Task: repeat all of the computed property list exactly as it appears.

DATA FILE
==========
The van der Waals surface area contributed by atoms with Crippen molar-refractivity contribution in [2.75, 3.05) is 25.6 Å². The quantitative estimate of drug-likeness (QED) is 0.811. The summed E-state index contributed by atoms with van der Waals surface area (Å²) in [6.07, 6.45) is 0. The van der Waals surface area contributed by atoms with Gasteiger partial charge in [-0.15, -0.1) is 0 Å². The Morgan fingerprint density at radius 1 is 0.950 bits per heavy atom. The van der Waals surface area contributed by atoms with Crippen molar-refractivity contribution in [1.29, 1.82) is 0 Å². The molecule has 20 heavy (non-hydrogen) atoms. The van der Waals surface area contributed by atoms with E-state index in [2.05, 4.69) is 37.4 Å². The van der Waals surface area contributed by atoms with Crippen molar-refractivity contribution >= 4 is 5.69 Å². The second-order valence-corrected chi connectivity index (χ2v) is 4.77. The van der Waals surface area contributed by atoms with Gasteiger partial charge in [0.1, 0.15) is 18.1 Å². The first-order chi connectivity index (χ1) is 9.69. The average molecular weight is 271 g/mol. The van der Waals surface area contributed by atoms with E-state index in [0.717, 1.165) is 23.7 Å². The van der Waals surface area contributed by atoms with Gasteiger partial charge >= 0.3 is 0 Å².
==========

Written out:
The van der Waals surface area contributed by atoms with Crippen molar-refractivity contribution in [2.75, 3.05) is 25.6 Å². The quantitative estimate of drug-likeness (QED) is 0.811. The summed E-state index contributed by atoms with van der Waals surface area (Å²) in [6.07, 6.45) is 0. The van der Waals surface area contributed by atoms with Gasteiger partial charge in [-0.15, -0.1) is 0 Å². The Morgan fingerprint density at radius 1 is 0.950 bits per heavy atom. The van der Waals surface area contributed by atoms with Crippen molar-refractivity contribution in [1.29, 1.82) is 0 Å². The molecule has 20 heavy (non-hydrogen) atoms. The van der Waals surface area contributed by atoms with E-state index in [2.05, 4.69) is 37.4 Å². The van der Waals surface area contributed by atoms with Crippen molar-refractivity contribution >= 4 is 5.69 Å². The second-order valence-corrected chi connectivity index (χ2v) is 4.77. The van der Waals surface area contributed by atoms with Gasteiger partial charge in [0.1, 0.15) is 18.1 Å². The first-order chi connectivity index (χ1) is 9.69. The average molecular weight is 271 g/mol. The van der Waals surface area contributed by atoms with E-state index in [0.717, 1.165) is 23.7 Å². The van der Waals surface area contributed by atoms with Gasteiger partial charge >= 0.3 is 0 Å².